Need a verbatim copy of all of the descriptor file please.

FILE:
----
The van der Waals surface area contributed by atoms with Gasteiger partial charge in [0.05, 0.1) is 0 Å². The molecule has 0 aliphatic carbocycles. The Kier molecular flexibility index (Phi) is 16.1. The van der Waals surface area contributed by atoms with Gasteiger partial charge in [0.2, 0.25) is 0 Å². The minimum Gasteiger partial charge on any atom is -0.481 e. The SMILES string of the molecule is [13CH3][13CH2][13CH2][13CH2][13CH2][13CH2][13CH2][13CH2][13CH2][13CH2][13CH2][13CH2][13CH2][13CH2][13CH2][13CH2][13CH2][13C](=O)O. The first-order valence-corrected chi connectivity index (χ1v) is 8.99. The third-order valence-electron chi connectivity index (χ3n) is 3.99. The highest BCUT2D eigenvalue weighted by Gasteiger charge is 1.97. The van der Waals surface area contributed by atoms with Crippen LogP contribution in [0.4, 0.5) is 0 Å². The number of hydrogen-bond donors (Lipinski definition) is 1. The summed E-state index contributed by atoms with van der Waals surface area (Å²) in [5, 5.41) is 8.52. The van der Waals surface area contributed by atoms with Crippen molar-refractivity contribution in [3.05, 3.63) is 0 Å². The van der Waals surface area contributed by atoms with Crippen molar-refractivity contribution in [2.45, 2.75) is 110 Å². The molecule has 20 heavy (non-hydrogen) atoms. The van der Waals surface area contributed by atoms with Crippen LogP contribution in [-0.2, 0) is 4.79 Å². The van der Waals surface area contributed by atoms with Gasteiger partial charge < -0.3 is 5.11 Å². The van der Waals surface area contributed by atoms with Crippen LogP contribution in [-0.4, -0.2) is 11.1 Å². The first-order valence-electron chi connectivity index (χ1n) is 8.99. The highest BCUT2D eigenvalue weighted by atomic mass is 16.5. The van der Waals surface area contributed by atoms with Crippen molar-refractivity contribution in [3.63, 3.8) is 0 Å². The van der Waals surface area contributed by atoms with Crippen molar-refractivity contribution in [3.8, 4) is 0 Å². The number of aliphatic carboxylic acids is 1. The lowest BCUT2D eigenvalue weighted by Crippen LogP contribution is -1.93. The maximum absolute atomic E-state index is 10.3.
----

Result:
The van der Waals surface area contributed by atoms with Gasteiger partial charge in [0.05, 0.1) is 0 Å². The molecule has 0 aliphatic carbocycles. The Kier molecular flexibility index (Phi) is 16.1. The van der Waals surface area contributed by atoms with Gasteiger partial charge in [0.2, 0.25) is 0 Å². The minimum Gasteiger partial charge on any atom is -0.481 e. The SMILES string of the molecule is [13CH3][13CH2][13CH2][13CH2][13CH2][13CH2][13CH2][13CH2][13CH2][13CH2][13CH2][13CH2][13CH2][13CH2][13CH2][13CH2][13CH2][13C](=O)O. The first-order valence-corrected chi connectivity index (χ1v) is 8.99. The third-order valence-electron chi connectivity index (χ3n) is 3.99. The highest BCUT2D eigenvalue weighted by Gasteiger charge is 1.97. The van der Waals surface area contributed by atoms with Crippen LogP contribution in [0.4, 0.5) is 0 Å². The number of hydrogen-bond donors (Lipinski definition) is 1. The summed E-state index contributed by atoms with van der Waals surface area (Å²) in [5, 5.41) is 8.52. The van der Waals surface area contributed by atoms with Crippen molar-refractivity contribution in [3.05, 3.63) is 0 Å². The van der Waals surface area contributed by atoms with Crippen molar-refractivity contribution in [2.45, 2.75) is 110 Å². The molecule has 20 heavy (non-hydrogen) atoms. The van der Waals surface area contributed by atoms with Crippen LogP contribution in [-0.2, 0) is 4.79 Å². The van der Waals surface area contributed by atoms with Gasteiger partial charge < -0.3 is 5.11 Å². The van der Waals surface area contributed by atoms with Crippen LogP contribution in [-0.4, -0.2) is 11.1 Å². The first-order valence-electron chi connectivity index (χ1n) is 8.99. The highest BCUT2D eigenvalue weighted by atomic mass is 16.5. The van der Waals surface area contributed by atoms with Crippen molar-refractivity contribution in [3.63, 3.8) is 0 Å². The van der Waals surface area contributed by atoms with Crippen molar-refractivity contribution in [3.8, 4) is 0 Å². The number of aliphatic carboxylic acids is 1. The lowest BCUT2D eigenvalue weighted by Crippen LogP contribution is -1.93. The maximum absolute atomic E-state index is 10.3.